Max Weber, the great German Sociologist, indicated that in large rational organization the most critical element determining an individual’s ultimate success and promotability is their direct superior’s opinion of them. In today’s organizations, there is no relationship where this is truer than that of the manager and administrative professional.
That being said, what then are the skills or abilities that an administrative professional must bring to the table for their boss to proclaim that they are brilliant? From my more than forty years of dialogue and discussion with high profile CEO’s, managers and administrative professionals I would counsel the following:
1. Be Pro-Active, Anticipate
Foresight and anticipation is important. The best administrative professionals don’t need to be told what to do, they anticipate the solution before the problem even becomes a problem. They discern what their boss needs before he or she does.
In our busy offices, it is hard enough to react and respond to events in a timely manner, let alone anticipate what the next challenges might be, but this is what will make you stand out. Your boss, who also operates in the same hectic environment understands and appreciates this quality. Avoiding a catastrophe is very important to your boss. Find the time to look for upcoming problems and consider how they can be solved prior to the crisis.
To thrive in the role of administrative professional, you need to recognize that you are playing chess, not checkers. In checkers, you wait for the other player to make a move. A good chess player is able to see ten moves ahead. Be sure to react upon your decisions and ask your manager for feedback on how you may improve your decision making. Your eagerness to improve will be recognized and appreciated and your stock will rise in the eyes of your boss. Being proactive in your endeavors will not only be noticed by management, you will also gain greater respect from the people under you.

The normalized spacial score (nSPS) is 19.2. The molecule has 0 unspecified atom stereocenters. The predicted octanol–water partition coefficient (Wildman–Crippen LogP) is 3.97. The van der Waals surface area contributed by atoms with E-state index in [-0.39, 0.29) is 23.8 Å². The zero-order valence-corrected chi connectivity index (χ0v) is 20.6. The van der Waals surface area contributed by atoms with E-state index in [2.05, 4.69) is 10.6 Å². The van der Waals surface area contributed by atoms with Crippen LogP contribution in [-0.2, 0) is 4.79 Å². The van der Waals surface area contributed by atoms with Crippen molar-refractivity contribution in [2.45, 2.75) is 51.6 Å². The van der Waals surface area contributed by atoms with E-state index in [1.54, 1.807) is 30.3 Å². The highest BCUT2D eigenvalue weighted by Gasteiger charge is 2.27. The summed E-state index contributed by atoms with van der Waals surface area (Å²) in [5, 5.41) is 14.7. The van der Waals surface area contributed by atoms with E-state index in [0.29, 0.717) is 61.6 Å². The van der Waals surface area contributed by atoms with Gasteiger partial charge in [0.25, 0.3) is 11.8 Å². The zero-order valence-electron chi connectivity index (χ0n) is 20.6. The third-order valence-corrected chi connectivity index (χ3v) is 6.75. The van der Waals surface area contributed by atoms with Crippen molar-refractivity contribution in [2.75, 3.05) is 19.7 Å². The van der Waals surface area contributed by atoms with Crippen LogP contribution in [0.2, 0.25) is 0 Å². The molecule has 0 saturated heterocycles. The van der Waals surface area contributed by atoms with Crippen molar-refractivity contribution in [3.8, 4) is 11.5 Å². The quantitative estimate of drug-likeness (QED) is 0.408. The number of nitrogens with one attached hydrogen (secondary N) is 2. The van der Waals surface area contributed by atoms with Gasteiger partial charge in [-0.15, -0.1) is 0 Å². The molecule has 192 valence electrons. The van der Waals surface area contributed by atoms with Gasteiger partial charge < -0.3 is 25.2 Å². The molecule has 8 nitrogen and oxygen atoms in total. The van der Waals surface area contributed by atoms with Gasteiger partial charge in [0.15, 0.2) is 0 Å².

2. Be a Collaborator
Collaborating with your manager can be one of the most challenging and satisfying aspects of your job. Exceptional administrative professionals view themselves as their boss’ partner. Creating a collaborative, successful partnership is only achieved purposefully, thoughtfully and with a great deal of good two-way communication. Your partnership should start with objectives. Not objectives you or your boss hope to accomplish, but the objectives of what you and your boss want to become.
It’s your job to find out what brings your boss into work in the morning. What drives him or her? Is it freedom, respect, power, control? Is it service? Making a difference? Is it to get on the next rung in the corporate ladder? Is it money? The bottom line? What else do they care about in life? What are your objectives? What do you want out of your specific position? Are you trying to acquire particular skills? Are you seeking a raise or promotion? Do you want your boss’s job? We are talking about objectives here, not values. Objectives are different from values. Values are strategic, objectives are tactical. Your objectives should support your values, and if you truly understand your boss’s objectives, you are much more likely to help your boss achieve them.